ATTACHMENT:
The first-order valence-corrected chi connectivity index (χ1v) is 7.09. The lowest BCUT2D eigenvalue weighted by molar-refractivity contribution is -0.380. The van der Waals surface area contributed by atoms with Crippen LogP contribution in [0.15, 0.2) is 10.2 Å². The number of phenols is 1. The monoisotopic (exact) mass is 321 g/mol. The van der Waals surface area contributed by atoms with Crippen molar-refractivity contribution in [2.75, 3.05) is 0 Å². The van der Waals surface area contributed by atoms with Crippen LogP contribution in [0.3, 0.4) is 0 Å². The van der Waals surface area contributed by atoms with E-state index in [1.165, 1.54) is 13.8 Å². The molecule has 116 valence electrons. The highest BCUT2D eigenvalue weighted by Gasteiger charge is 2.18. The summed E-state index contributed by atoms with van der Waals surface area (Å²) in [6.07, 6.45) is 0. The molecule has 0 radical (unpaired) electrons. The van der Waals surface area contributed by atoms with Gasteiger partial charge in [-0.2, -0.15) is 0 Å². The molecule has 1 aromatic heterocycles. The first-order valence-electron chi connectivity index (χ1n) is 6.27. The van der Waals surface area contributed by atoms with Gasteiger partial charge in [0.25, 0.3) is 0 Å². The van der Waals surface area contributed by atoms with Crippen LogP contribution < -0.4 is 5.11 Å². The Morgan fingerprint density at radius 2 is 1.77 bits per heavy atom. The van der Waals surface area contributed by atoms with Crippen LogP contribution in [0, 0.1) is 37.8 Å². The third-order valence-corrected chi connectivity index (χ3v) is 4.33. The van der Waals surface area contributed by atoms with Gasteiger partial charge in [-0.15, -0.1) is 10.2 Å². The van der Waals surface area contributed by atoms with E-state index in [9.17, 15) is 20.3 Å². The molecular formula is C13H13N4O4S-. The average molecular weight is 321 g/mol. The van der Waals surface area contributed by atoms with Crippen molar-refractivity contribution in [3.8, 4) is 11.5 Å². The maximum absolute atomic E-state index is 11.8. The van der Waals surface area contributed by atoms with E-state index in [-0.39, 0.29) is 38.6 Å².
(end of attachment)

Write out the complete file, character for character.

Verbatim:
The first-order valence-corrected chi connectivity index (χ1v) is 7.09. The lowest BCUT2D eigenvalue weighted by molar-refractivity contribution is -0.380. The van der Waals surface area contributed by atoms with Crippen LogP contribution in [0.15, 0.2) is 10.2 Å². The number of phenols is 1. The monoisotopic (exact) mass is 321 g/mol. The van der Waals surface area contributed by atoms with Crippen molar-refractivity contribution in [2.75, 3.05) is 0 Å². The van der Waals surface area contributed by atoms with Crippen LogP contribution in [0.3, 0.4) is 0 Å². The van der Waals surface area contributed by atoms with E-state index in [1.165, 1.54) is 13.8 Å². The molecule has 116 valence electrons. The highest BCUT2D eigenvalue weighted by Gasteiger charge is 2.18. The summed E-state index contributed by atoms with van der Waals surface area (Å²) in [6.07, 6.45) is 0. The molecule has 0 radical (unpaired) electrons. The van der Waals surface area contributed by atoms with Gasteiger partial charge in [-0.2, -0.15) is 0 Å². The molecule has 1 aromatic heterocycles. The first-order valence-electron chi connectivity index (χ1n) is 6.27. The van der Waals surface area contributed by atoms with Gasteiger partial charge in [0.25, 0.3) is 0 Å². The van der Waals surface area contributed by atoms with Crippen LogP contribution < -0.4 is 5.11 Å². The Morgan fingerprint density at radius 2 is 1.77 bits per heavy atom. The van der Waals surface area contributed by atoms with Crippen LogP contribution in [0, 0.1) is 37.8 Å². The third-order valence-corrected chi connectivity index (χ3v) is 4.33. The van der Waals surface area contributed by atoms with Gasteiger partial charge in [-0.15, -0.1) is 10.2 Å². The van der Waals surface area contributed by atoms with E-state index in [9.17, 15) is 20.3 Å². The molecular formula is C13H13N4O4S-. The average molecular weight is 321 g/mol. The van der Waals surface area contributed by atoms with Crippen molar-refractivity contribution in [3.8, 4) is 11.5 Å². The maximum absolute atomic E-state index is 11.8. The van der Waals surface area contributed by atoms with E-state index in [-0.39, 0.29) is 38.6 Å².